There is no denying that we are living through one of the greatest societal challenges in recent memory. It’s impossible to list all of the difficult choices and changesthe loss, the sacrifice, the uncertainty, the fear — forced upon us by COVID-19. As everyone continues to adjust to a changed world, we have been sharing a few questions. What has the scourge of COVID-19 revealed to us? Will any of these hard-won lessons help us as we turn to face the potential calamity of climate change that looms on the horizon?

As everyone continues to adjust to a changed world, we have been sharing a few questions. What has the scourge of COVID-19 revealed to us?

Some lessons have been bitter. Here in the U.S., we have seen the cost of failed leadership. As the pandemic began its global march, President Donald Trump failed to act quickly and decisively, likely increasing its toll and worsening our pain and suffering. As he has done with climate change, Trump failed early on to embrace or even understand sound scientific consensus about what must be done to protect this nation and its people.

At the same time, we’ve been fortunate to witness the inspiring power of people doing the right thing. Millions of Americans have willingly sheltered in place to protect their families and communities. Led by the leadership of many governors, many different Americans have become front-line workers — doctors, nurses, emergency medical technicians, of course, but also grocery store staff, food bank volunteers, warehouse workers and postal carriers — battling COVID-19 on our behalf at their own peril. Several industries have repurposed their production capacity to make much-needed masks, ventilators and hand sanitizers, and some of our largest corporations have donated crucial health supplies where they are most needed.

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There have also been some pleasant surprises. As many of the world’s transportation and industrial sectors have reduced operations, there has been a remarkable decline in global levels of carbon dioxide emissions. Of course, the cost in life and livelihood negates any celebration. Nonetheless, there is no denying that we have gotten a very real glimpse of the potential for global environmental repair.

Make no mistake, the worst of climate change awaits us in the near future. The incremental and sporadic nature of climate change has not thus far motivated the sort of rapid response we have seen with COVID-19. Where does this leave us? Do we wait until the predicted droughts lead to global famine? Do we turn our backs on nations forced to uproot millions from coastal areas? Clearly, inertia is unacceptable.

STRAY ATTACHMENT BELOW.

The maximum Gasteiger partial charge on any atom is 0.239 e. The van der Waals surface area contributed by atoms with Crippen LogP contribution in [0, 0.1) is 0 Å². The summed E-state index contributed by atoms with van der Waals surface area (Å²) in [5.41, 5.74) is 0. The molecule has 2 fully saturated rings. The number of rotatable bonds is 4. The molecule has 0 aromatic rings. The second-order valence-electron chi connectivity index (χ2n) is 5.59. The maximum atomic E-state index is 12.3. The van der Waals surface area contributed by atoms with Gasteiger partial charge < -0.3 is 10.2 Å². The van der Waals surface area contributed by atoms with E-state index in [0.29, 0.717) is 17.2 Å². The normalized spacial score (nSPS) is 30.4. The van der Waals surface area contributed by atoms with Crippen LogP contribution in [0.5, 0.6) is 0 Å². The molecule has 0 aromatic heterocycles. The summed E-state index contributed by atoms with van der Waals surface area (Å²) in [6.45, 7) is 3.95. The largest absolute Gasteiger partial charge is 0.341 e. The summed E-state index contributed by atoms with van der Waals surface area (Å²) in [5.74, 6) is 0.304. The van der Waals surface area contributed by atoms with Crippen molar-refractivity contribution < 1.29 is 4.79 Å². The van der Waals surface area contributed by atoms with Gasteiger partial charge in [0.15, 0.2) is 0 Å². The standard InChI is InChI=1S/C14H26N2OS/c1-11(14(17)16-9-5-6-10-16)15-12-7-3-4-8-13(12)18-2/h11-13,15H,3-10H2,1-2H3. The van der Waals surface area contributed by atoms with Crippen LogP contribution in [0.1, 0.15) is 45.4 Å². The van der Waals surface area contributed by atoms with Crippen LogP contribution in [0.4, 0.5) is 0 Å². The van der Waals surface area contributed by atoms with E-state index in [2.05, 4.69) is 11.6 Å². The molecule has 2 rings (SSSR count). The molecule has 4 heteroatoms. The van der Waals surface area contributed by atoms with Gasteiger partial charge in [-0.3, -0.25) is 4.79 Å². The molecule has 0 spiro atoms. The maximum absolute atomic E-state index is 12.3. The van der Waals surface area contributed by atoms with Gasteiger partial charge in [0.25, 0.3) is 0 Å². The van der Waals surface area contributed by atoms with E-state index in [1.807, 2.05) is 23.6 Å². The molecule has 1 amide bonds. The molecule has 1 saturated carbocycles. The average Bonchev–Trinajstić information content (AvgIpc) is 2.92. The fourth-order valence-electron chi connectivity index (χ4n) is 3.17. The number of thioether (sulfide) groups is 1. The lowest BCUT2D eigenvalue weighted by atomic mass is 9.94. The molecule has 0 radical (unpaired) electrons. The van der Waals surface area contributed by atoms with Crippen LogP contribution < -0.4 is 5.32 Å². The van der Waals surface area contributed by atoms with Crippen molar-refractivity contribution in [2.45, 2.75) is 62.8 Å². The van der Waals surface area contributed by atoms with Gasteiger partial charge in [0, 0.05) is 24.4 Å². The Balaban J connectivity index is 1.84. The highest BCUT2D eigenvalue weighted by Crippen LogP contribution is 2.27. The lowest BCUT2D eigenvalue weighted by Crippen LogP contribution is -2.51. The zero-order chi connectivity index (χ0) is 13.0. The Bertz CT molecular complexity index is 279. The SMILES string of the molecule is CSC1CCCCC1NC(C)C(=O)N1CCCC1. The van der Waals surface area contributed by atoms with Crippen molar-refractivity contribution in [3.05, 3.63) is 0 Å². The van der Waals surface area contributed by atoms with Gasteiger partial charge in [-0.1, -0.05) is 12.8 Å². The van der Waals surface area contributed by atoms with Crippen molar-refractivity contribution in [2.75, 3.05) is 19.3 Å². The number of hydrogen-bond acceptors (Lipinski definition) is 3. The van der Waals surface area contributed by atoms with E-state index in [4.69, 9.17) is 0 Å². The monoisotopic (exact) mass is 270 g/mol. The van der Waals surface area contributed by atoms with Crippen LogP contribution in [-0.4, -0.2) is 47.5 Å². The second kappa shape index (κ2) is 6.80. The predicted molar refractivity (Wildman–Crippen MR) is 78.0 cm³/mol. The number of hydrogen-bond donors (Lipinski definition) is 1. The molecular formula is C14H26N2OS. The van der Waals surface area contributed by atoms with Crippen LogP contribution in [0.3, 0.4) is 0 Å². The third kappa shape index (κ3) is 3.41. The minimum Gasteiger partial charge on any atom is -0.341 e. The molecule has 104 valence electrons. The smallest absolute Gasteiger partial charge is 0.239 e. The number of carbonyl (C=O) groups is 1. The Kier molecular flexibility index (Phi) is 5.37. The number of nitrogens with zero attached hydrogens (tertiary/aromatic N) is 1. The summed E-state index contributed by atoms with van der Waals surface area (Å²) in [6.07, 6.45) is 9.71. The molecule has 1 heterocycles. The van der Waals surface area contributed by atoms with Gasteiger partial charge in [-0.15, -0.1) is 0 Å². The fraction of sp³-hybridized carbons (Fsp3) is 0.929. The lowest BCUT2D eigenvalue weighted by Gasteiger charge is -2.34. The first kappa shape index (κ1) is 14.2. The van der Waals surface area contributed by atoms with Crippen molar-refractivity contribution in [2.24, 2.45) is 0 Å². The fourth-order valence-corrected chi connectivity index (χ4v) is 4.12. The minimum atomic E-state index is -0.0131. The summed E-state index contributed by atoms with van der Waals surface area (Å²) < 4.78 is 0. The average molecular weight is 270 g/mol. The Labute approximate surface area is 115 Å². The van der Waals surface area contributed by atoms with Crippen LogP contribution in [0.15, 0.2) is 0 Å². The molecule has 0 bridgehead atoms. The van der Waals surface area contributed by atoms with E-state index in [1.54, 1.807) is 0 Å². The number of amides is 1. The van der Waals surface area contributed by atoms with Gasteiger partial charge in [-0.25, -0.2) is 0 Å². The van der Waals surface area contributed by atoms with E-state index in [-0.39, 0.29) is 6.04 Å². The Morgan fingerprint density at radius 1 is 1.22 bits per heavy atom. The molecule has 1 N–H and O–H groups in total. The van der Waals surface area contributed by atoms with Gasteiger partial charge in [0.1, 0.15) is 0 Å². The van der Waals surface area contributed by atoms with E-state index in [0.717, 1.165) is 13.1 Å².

COVID-19 has shown us the power of sound science, true leadership and early action. We must honor this knowledge if we want to avoid what is coming.

COVID-19 has shown us the power of sound science, true leadership and early action. We must honor this knowledge if we want to avoid what is coming.

Certainly, the task is daunting. There are global entities unwilling to adjust their profits for the greater good, and many of the worlds’ governments, including our own, have been slow to protect the well-being of future generations. Better treaties, better economic incentives, cleaner technologies, more motivated political leadership and the power of collective action by everyday people — these are but a few of the big changes that are necessary to blunt the worst of the climate change curve. Underlying these necessary changes is the need for a deep shift in our values and priorities, a shift strong enough to wrest control of environmental policies held hostage by stakeholders desperately clinging to their profits and power.

Big cultural shifts do not begin with treaties, laws and policies. They start on the ground and in the hearts of people. It is often said that if you capture hearts, minds will follow. In this way, stories and narrative strategies can be uniquely powerful. Throughout history, stories have played an important role in inspiring people to confront the challenges of their day. We hope to further this goal by making and supporting film and media projects that highlight stories of good citizenship and strong leadership.

As COVID-19 began its lethal march across our nation, most Americans embraced scientific consensus and understood that collective grassroots action could protect us from the worst-case scenarios. This actionable wisdom should be at the core of our fight against climate change. If we come together to do what we can, we can and will blunt the curve of climate change and create a better world for the many generations to come.

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